Ultimately, some form of hydroponics is necessary for the production of the nutritional and protein supplements spirulina and chlorella (blue-green algae). Project TriStar intends to produce large quantities of spirulina and chlorella in both the above ground and subterranean operations.
One of the keys to growing large quantities of vegetation in a confined area is proper use of space. To accomplish this goal, Project TriStar is utilizing a variety of techniques for vertical farming. Vertical farming helps to reduce waste on every level, but also provides many growing options that can be more efficient than the conventional concept of planting directly in the ground. With the proper application of soil, water, and lighting, vertical farming can even be more effective in space utilization and production output.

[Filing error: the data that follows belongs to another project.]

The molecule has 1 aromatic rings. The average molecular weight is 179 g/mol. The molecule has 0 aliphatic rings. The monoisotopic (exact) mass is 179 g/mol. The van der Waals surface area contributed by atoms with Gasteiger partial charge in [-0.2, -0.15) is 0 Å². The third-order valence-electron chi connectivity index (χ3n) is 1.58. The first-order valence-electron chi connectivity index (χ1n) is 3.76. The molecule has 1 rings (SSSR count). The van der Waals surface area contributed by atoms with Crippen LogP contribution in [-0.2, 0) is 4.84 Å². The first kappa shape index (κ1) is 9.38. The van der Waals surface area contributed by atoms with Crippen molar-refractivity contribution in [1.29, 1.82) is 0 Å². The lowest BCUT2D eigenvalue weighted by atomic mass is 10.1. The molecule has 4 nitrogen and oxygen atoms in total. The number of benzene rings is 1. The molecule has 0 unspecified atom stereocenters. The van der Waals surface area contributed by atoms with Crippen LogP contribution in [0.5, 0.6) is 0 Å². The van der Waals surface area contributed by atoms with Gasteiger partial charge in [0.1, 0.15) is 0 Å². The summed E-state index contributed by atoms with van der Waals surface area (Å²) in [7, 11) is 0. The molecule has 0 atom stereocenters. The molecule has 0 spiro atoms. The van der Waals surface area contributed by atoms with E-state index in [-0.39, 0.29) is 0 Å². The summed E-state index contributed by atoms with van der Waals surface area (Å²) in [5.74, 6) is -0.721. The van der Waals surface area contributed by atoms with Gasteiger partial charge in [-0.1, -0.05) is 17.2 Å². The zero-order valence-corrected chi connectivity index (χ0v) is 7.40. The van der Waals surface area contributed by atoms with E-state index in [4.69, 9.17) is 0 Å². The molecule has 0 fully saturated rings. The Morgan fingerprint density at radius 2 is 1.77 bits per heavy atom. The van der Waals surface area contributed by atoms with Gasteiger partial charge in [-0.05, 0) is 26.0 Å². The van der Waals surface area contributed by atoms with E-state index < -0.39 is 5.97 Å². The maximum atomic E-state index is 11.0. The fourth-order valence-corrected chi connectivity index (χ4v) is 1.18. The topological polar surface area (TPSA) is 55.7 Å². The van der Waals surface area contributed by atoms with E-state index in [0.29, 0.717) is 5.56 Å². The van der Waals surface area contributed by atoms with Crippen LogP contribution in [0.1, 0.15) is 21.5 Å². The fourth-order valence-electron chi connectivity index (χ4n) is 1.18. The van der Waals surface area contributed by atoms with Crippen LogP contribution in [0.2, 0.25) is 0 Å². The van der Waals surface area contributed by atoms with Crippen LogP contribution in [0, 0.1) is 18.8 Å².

Other issues related to food production operations in the Project TriStar subterranean facility include: humidity control, mold and insect control, pollination, and dehydration methods for long-term storage. The Food Services Committee is working to provide adequate solutions to these and many more production related issues. This includes the use of companion planting as natural insect repellent, chemical-free methods of dealing with mold and other parasite, and solar dehydration units.
A majority of the plant production is designed to be eaten in the most fresh and nutritious form which generally means that the produce goes directly from the garden to the kitchen. Some produce is also dehydrated for use in raw breads and for storage.